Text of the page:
~What is the preschool’s philosophy on communication?
A preschool/teacher should provide clear and consistent communication with parents in order to help fully support the child’s development. Look for a preschool that provides info on how child is doing, what the students are doing in class, and what things are coming up. (for example, is there an exciting unit on community helpers coming up)
~Does the preschool encourage family involvement?
Preschoolers tend to do better when families are involved in some capacity, whether it be through field trips, visitor days, school activities and celebrations.
~ What is the philosophy and what are the rules on challenging behaviors?
A preschool should provide routines, clear rules, social & emotional lessons, and teacher guidance to positively help children learn to navigate through challenging behaviors without solving it for them. Educating children on what to do is important.
~ What are the opportunities the preschool offers for gross & fine motor skills development?
A good preschool will offer plenty of daily physical active play both inside & outside to help overall development, balance & wellbeing. There should also be daily table time for children which provides exposure to fine motor development, leading to pre-writing & eventual writing skills through different methods preparing them with hand strength & skills needed in kindergarten.
~ Ask about all policies before hand and make sure you are clear on what they are before you register.
A preschool will have clear policies on everything from payment to sick policy.
*Questions to ask yourself*
~Does the preschool’s philosophy align with my family’s?
~Will this preschool set my child up for success?
~Can you picture your being happy at this preschool?
~Did my child feel comfortable during tour and did the teacher interact with my child as well as me?
*Things I recommend looking for*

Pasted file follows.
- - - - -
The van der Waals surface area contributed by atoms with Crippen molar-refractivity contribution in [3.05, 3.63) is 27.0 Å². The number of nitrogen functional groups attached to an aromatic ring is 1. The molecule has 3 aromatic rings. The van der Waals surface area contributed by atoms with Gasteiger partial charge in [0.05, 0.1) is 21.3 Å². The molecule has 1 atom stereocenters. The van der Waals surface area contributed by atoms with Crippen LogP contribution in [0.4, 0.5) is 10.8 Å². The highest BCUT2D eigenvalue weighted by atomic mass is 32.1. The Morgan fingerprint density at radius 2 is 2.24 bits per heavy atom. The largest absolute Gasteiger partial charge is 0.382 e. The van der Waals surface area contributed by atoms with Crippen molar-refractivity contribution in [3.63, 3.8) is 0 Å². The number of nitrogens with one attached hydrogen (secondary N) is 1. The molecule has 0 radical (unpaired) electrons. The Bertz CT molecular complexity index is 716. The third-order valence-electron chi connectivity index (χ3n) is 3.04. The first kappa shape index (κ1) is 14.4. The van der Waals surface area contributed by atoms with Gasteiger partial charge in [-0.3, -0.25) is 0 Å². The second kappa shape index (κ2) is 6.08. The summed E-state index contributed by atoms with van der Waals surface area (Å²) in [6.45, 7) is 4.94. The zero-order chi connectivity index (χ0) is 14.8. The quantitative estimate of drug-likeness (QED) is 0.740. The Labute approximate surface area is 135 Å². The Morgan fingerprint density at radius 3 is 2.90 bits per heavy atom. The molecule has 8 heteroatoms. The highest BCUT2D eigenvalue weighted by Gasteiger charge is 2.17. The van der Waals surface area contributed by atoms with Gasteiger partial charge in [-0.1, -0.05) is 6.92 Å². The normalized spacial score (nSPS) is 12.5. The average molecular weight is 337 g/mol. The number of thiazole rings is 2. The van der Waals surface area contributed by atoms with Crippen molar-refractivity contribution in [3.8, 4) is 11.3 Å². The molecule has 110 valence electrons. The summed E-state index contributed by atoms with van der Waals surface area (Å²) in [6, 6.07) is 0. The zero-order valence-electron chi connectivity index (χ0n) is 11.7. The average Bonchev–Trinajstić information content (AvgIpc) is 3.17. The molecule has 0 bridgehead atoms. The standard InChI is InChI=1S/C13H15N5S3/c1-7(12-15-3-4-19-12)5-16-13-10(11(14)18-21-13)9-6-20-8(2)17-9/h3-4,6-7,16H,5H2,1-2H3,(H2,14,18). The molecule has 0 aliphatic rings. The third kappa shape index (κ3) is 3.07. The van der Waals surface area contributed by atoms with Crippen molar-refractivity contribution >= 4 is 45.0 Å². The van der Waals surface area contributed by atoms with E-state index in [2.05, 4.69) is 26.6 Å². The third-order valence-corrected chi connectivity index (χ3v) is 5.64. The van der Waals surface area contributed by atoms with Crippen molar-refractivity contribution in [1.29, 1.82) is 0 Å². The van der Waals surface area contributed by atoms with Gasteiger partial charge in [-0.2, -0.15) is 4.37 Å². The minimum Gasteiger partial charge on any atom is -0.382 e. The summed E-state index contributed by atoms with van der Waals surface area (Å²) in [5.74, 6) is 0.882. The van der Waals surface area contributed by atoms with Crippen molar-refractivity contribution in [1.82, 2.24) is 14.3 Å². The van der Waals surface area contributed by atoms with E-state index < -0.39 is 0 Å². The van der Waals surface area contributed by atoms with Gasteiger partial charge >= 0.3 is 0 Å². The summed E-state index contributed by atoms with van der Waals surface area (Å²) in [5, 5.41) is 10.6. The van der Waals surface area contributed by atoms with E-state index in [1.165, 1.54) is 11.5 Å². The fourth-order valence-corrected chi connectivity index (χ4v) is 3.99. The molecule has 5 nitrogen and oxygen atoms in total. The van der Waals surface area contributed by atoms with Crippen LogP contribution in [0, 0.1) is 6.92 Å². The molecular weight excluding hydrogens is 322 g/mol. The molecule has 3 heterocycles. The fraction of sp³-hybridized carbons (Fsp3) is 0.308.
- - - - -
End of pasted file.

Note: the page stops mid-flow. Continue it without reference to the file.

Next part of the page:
~Look at the classroom, it should be bright, cheery, inviting, clean, and well organized
~Toys and materials should be in good condition and safe
~Outdoor play area should be taken care of and equipment clean and not broken
~Look for student work displayed in class. It should show each as a little different showing that children are doing the work and that it isn’t done for them. Children love to showcase their work and it fosters a sense of self confidence and pride in them.
~ Watch child’s interaction with the teacher and take note of if they are comfortable. The teacher should be not only talking with you and answering your questions but also engaging with your child. They will be spending the majority of their time with your child so it should be a good fit, if it isn’t that is ok.
~*Tour several schools*....yes you read that right. :) It is important to tour different schools and styles to see which one fits best, often times parents are surprised to find that the school at the top of their list is great but a different school they tour is actually a better fit. A good preschool wants what is best for each child and their family.
~Ultimately the best advice here is to go with your gut instinct. You know your child and family better than anyone.